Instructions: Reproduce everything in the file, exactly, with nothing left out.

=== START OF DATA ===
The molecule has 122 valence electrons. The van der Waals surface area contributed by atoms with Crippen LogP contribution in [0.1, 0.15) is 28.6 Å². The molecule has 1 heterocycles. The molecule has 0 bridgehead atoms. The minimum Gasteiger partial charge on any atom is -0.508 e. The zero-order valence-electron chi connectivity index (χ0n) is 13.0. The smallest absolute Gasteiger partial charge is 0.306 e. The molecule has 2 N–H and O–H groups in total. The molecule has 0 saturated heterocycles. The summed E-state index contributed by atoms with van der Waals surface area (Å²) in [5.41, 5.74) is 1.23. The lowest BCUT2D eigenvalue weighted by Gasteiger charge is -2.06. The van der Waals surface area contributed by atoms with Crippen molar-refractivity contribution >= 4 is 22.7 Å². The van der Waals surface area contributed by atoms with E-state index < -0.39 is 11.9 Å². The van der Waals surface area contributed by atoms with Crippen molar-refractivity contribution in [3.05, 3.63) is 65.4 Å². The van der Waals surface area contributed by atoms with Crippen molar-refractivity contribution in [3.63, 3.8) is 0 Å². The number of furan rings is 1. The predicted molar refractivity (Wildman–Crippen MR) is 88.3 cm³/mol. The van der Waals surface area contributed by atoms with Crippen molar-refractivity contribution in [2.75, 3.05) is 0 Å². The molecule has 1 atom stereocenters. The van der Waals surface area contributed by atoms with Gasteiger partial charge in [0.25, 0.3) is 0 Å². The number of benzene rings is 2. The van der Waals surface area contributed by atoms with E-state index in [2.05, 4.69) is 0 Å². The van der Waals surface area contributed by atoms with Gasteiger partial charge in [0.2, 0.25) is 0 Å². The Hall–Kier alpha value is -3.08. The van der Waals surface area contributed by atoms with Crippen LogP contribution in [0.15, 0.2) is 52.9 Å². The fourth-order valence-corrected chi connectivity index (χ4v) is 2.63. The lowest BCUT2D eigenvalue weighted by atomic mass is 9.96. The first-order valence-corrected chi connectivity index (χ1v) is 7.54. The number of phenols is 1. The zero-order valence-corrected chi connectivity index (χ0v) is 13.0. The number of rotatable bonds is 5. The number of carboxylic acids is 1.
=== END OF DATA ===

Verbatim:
The molecule has 122 valence electrons. The van der Waals surface area contributed by atoms with Crippen LogP contribution in [0.1, 0.15) is 28.6 Å². The molecule has 1 heterocycles. The molecule has 0 bridgehead atoms. The minimum Gasteiger partial charge on any atom is -0.508 e. The zero-order valence-electron chi connectivity index (χ0n) is 13.0. The smallest absolute Gasteiger partial charge is 0.306 e. The molecule has 2 N–H and O–H groups in total. The molecule has 0 saturated heterocycles. The summed E-state index contributed by atoms with van der Waals surface area (Å²) in [5.41, 5.74) is 1.23. The lowest BCUT2D eigenvalue weighted by Gasteiger charge is -2.06. The van der Waals surface area contributed by atoms with Crippen molar-refractivity contribution >= 4 is 22.7 Å². The van der Waals surface area contributed by atoms with E-state index < -0.39 is 11.9 Å². The van der Waals surface area contributed by atoms with Crippen molar-refractivity contribution in [3.05, 3.63) is 65.4 Å². The van der Waals surface area contributed by atoms with Crippen molar-refractivity contribution in [3.63, 3.8) is 0 Å². The number of furan rings is 1. The predicted molar refractivity (Wildman–Crippen MR) is 88.3 cm³/mol. The van der Waals surface area contributed by atoms with Crippen molar-refractivity contribution in [2.75, 3.05) is 0 Å². The molecule has 1 atom stereocenters. The van der Waals surface area contributed by atoms with Gasteiger partial charge in [0.25, 0.3) is 0 Å². The number of benzene rings is 2. The van der Waals surface area contributed by atoms with E-state index in [2.05, 4.69) is 0 Å². The van der Waals surface area contributed by atoms with Gasteiger partial charge in [0.2, 0.25) is 0 Å². The Hall–Kier alpha value is -3.08. The van der Waals surface area contributed by atoms with Crippen LogP contribution in [0.15, 0.2) is 52.9 Å². The fourth-order valence-corrected chi connectivity index (χ4v) is 2.63. The lowest BCUT2D eigenvalue weighted by atomic mass is 9.96. The first-order valence-corrected chi connectivity index (χ1v) is 7.54. The number of phenols is 1. The zero-order valence-corrected chi connectivity index (χ0v) is 13.0. The number of rotatable bonds is 5. The number of carboxylic acids is 1.